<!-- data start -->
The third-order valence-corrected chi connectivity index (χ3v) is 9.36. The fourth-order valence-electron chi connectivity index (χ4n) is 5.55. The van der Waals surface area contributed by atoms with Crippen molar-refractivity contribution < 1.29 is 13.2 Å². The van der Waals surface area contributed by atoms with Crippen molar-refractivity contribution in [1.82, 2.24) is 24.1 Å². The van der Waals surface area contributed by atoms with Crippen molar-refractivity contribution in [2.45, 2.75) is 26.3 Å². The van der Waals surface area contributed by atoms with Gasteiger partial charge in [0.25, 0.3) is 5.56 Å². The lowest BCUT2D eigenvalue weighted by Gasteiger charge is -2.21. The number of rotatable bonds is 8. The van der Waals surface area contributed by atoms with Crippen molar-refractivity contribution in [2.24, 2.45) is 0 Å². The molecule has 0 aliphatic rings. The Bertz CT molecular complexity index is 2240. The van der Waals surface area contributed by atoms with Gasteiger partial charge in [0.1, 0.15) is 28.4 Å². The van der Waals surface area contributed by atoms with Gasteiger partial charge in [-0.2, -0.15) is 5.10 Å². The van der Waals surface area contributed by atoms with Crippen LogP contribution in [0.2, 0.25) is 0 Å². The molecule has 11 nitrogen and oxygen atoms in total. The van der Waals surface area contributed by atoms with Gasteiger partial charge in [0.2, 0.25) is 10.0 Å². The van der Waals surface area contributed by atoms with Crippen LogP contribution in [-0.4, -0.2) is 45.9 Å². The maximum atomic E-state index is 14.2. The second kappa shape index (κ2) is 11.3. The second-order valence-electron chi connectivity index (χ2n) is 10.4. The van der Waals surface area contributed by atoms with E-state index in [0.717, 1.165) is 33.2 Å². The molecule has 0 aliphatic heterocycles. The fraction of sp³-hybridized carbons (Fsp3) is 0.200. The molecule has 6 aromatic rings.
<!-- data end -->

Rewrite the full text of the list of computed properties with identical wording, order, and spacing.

The third-order valence-corrected chi connectivity index (χ3v) is 9.36. The fourth-order valence-electron chi connectivity index (χ4n) is 5.55. The van der Waals surface area contributed by atoms with Crippen molar-refractivity contribution < 1.29 is 13.2 Å². The van der Waals surface area contributed by atoms with Crippen molar-refractivity contribution in [1.82, 2.24) is 24.1 Å². The van der Waals surface area contributed by atoms with Crippen molar-refractivity contribution in [2.45, 2.75) is 26.3 Å². The van der Waals surface area contributed by atoms with Gasteiger partial charge in [0.25, 0.3) is 5.56 Å². The lowest BCUT2D eigenvalue weighted by Gasteiger charge is -2.21. The number of rotatable bonds is 8. The van der Waals surface area contributed by atoms with Crippen molar-refractivity contribution in [2.24, 2.45) is 0 Å². The molecule has 0 aliphatic rings. The Bertz CT molecular complexity index is 2240. The van der Waals surface area contributed by atoms with Gasteiger partial charge in [0.1, 0.15) is 28.4 Å². The van der Waals surface area contributed by atoms with Gasteiger partial charge in [-0.2, -0.15) is 5.10 Å². The van der Waals surface area contributed by atoms with Crippen LogP contribution in [0.2, 0.25) is 0 Å². The molecule has 11 nitrogen and oxygen atoms in total. The van der Waals surface area contributed by atoms with Gasteiger partial charge in [0.2, 0.25) is 10.0 Å². The van der Waals surface area contributed by atoms with Crippen LogP contribution in [-0.4, -0.2) is 45.9 Å². The maximum atomic E-state index is 14.2. The second kappa shape index (κ2) is 11.3. The second-order valence-electron chi connectivity index (χ2n) is 10.4. The van der Waals surface area contributed by atoms with E-state index in [0.717, 1.165) is 33.2 Å². The molecule has 0 aliphatic heterocycles. The fraction of sp³-hybridized carbons (Fsp3) is 0.200. The molecule has 6 aromatic rings.